Monday, June 27, 2011

Au Revoir, Les Enfants: Is there really a line?


One thing that my friend could not understand about me is that I find real old movies and watch them. For example, I found a certain joy watching black and white film which my friends would kindly reject when I invited them (anyway, I invited them not because I think they will like it, I thought it would be polite to invite and that’s what friends did Rire). And to be true, I would be the one who reject black and white movie if it was ten years ago, until I found they were actually quite good. But don’t worry, this movie ‘Au revoir, les enfants’ is an old movie, but not black and white. I always wanted to watch it and thought of loading tudou until I found out that I could save all the problem and just watch it on youtube instead. Around thirteen parts there are, I watched and couldn’t help but like this movie.

It was in French and it was about a French boy who return to a Catholic school to find new students, which were actually Jews who were secretly hid by the Church from the occupying Nazis. The movie is rather moving as it depicts the psychology of the main character, a boy who got jealous for the new boy who was talented and was seen by the teacher as brilliant. When he found out the boy was praying Hebrew at night with candles, not receiving during communion and found his original Jewish name from the locker, he was in a confusion. He could easily turn them in, but something was holding him back. This ‘love-hate’ relationship had slowly developed into friendship, which will end very soon. The Jewish boy, who felt the difference of religion, was undergoing confusion of faith as well. However, things changed very soon when the Nazis came to check again and again until one day, the Father was arrested and forced to hand in the sets of Jewish boy to the regime. As the others wave the boys goodbye, the Father says, ‘I’ll see you soon’. Jullien, the main character, realized this will be the last time he will ever see his friends again as the boys were recorded to have died in concentration camp later…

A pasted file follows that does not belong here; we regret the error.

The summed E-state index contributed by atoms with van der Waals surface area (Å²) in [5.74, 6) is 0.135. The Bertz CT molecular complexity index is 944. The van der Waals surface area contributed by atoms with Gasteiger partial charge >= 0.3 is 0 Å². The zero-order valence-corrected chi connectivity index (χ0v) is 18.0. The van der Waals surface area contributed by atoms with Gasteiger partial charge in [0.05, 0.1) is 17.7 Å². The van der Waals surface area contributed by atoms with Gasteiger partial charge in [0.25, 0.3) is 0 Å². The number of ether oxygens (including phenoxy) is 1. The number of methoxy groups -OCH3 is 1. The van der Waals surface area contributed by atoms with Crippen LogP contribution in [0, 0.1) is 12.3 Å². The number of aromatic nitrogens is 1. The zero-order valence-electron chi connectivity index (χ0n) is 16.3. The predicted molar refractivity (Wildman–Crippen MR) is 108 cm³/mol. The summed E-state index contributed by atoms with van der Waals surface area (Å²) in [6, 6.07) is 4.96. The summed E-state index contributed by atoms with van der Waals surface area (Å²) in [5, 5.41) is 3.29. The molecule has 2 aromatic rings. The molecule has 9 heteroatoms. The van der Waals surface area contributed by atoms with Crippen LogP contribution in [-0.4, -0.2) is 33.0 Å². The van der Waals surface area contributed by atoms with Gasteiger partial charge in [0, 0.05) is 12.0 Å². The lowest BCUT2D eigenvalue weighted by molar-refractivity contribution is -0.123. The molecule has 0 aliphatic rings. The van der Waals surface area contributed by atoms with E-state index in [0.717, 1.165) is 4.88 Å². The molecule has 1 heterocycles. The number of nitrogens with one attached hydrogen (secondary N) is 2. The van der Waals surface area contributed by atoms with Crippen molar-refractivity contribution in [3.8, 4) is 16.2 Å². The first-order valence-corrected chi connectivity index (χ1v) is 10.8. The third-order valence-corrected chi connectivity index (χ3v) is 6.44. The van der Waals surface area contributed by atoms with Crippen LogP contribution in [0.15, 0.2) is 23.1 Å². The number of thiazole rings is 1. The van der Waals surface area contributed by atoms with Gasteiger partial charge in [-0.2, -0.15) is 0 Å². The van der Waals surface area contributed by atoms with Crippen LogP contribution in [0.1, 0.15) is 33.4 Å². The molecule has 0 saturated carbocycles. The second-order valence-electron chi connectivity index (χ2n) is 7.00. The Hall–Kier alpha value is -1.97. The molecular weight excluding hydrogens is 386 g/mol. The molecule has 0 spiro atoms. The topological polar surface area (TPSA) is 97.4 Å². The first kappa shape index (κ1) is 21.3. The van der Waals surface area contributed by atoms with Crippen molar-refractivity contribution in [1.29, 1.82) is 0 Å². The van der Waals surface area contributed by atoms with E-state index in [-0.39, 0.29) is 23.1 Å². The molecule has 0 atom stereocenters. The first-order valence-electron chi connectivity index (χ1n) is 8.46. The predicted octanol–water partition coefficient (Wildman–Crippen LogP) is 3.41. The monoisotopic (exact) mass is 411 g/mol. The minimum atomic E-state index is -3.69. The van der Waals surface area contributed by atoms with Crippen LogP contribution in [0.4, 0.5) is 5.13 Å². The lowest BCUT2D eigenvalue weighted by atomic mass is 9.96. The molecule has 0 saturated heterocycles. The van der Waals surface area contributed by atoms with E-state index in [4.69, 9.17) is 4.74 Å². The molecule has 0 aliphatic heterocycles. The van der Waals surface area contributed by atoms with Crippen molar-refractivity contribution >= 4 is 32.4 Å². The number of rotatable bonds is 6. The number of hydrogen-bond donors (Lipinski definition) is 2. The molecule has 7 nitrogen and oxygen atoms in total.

One of the quote which I found the feeling is so immense:

Julien Quentin: T'as peur?
Jean Bonnet: Tout le temps.

And a very deep ending:

C'était il y a plus de 40 ans, mais je me rappelle chaque seconde de ce matin de janvier 1944

translated as:

More than forty years have passed, but I'll remember every second of that January morning until the day I die.

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